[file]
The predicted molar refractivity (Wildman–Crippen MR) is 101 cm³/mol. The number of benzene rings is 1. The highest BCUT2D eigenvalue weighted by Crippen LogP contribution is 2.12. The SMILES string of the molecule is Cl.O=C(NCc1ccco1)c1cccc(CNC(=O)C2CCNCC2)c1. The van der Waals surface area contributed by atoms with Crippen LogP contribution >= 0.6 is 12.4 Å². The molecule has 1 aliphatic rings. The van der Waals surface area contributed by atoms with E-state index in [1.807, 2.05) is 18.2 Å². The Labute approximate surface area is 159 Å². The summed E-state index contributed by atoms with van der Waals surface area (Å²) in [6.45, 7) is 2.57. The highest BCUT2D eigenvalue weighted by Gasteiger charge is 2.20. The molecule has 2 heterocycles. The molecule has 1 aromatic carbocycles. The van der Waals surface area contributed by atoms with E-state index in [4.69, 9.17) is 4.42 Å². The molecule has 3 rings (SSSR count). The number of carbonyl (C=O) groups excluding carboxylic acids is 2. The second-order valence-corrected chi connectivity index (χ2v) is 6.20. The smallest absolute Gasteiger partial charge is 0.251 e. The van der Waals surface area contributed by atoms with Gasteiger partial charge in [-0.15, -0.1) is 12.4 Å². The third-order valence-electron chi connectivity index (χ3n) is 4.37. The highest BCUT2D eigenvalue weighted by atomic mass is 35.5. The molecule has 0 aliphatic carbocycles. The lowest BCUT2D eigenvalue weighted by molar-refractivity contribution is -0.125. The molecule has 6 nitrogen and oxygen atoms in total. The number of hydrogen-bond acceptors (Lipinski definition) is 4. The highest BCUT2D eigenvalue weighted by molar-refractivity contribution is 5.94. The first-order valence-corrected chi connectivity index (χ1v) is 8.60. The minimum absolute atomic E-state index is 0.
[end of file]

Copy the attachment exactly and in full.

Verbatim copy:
The predicted molar refractivity (Wildman–Crippen MR) is 101 cm³/mol. The number of benzene rings is 1. The highest BCUT2D eigenvalue weighted by Crippen LogP contribution is 2.12. The SMILES string of the molecule is Cl.O=C(NCc1ccco1)c1cccc(CNC(=O)C2CCNCC2)c1. The van der Waals surface area contributed by atoms with Crippen LogP contribution >= 0.6 is 12.4 Å². The molecule has 1 aliphatic rings. The van der Waals surface area contributed by atoms with E-state index in [1.807, 2.05) is 18.2 Å². The Labute approximate surface area is 159 Å². The summed E-state index contributed by atoms with van der Waals surface area (Å²) in [6.45, 7) is 2.57. The highest BCUT2D eigenvalue weighted by Gasteiger charge is 2.20. The molecule has 2 heterocycles. The molecule has 1 aromatic carbocycles. The van der Waals surface area contributed by atoms with E-state index in [4.69, 9.17) is 4.42 Å². The molecule has 3 rings (SSSR count). The number of carbonyl (C=O) groups excluding carboxylic acids is 2. The second-order valence-corrected chi connectivity index (χ2v) is 6.20. The smallest absolute Gasteiger partial charge is 0.251 e. The van der Waals surface area contributed by atoms with Gasteiger partial charge in [-0.15, -0.1) is 12.4 Å². The third-order valence-electron chi connectivity index (χ3n) is 4.37. The highest BCUT2D eigenvalue weighted by atomic mass is 35.5. The molecule has 0 aliphatic carbocycles. The lowest BCUT2D eigenvalue weighted by molar-refractivity contribution is -0.125. The molecule has 6 nitrogen and oxygen atoms in total. The number of hydrogen-bond acceptors (Lipinski definition) is 4. The highest BCUT2D eigenvalue weighted by molar-refractivity contribution is 5.94. The first-order valence-corrected chi connectivity index (χ1v) is 8.60. The minimum absolute atomic E-state index is 0.